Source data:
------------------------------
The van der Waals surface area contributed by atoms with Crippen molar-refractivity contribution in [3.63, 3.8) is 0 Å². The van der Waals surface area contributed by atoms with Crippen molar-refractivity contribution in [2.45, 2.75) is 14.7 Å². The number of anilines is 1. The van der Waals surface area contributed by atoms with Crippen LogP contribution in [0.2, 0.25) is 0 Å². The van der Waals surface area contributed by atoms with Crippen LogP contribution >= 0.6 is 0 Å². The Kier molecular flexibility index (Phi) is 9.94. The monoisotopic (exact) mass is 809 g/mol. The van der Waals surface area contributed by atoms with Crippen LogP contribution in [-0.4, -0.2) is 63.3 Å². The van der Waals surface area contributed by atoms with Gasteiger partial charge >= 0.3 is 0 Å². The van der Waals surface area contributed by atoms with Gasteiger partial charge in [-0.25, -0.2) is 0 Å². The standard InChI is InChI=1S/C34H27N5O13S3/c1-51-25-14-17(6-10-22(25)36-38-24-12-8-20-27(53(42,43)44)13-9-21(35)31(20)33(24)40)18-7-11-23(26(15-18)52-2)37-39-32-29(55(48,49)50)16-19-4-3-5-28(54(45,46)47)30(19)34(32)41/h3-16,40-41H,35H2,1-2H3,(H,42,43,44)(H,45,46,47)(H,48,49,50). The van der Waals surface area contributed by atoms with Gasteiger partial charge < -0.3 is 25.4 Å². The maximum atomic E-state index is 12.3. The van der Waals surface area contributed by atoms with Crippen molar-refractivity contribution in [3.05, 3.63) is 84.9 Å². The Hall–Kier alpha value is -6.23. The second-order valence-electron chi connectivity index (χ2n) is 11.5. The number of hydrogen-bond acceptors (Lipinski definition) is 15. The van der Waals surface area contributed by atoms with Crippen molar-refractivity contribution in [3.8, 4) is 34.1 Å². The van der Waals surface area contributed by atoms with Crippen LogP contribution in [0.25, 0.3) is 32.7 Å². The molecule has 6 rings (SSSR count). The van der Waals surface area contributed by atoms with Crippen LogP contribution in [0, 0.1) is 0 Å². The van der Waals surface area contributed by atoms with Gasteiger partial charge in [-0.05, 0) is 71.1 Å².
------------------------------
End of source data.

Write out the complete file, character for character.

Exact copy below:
The van der Waals surface area contributed by atoms with Crippen molar-refractivity contribution in [3.63, 3.8) is 0 Å². The van der Waals surface area contributed by atoms with Crippen molar-refractivity contribution in [2.45, 2.75) is 14.7 Å². The number of anilines is 1. The van der Waals surface area contributed by atoms with Crippen LogP contribution in [0.2, 0.25) is 0 Å². The van der Waals surface area contributed by atoms with Crippen LogP contribution >= 0.6 is 0 Å². The Kier molecular flexibility index (Phi) is 9.94. The monoisotopic (exact) mass is 809 g/mol. The van der Waals surface area contributed by atoms with Crippen LogP contribution in [-0.4, -0.2) is 63.3 Å². The van der Waals surface area contributed by atoms with Gasteiger partial charge >= 0.3 is 0 Å². The van der Waals surface area contributed by atoms with Gasteiger partial charge in [-0.25, -0.2) is 0 Å². The standard InChI is InChI=1S/C34H27N5O13S3/c1-51-25-14-17(6-10-22(25)36-38-24-12-8-20-27(53(42,43)44)13-9-21(35)31(20)33(24)40)18-7-11-23(26(15-18)52-2)37-39-32-29(55(48,49)50)16-19-4-3-5-28(54(45,46)47)30(19)34(32)41/h3-16,40-41H,35H2,1-2H3,(H,42,43,44)(H,45,46,47)(H,48,49,50). The van der Waals surface area contributed by atoms with Gasteiger partial charge < -0.3 is 25.4 Å². The maximum atomic E-state index is 12.3. The van der Waals surface area contributed by atoms with Crippen molar-refractivity contribution in [3.05, 3.63) is 84.9 Å². The Hall–Kier alpha value is -6.23. The second-order valence-electron chi connectivity index (χ2n) is 11.5. The number of hydrogen-bond acceptors (Lipinski definition) is 15. The van der Waals surface area contributed by atoms with Crippen molar-refractivity contribution in [3.8, 4) is 34.1 Å². The van der Waals surface area contributed by atoms with Crippen LogP contribution in [0.25, 0.3) is 32.7 Å². The molecule has 6 rings (SSSR count). The van der Waals surface area contributed by atoms with Crippen LogP contribution in [0, 0.1) is 0 Å². The van der Waals surface area contributed by atoms with Gasteiger partial charge in [-0.05, 0) is 71.1 Å².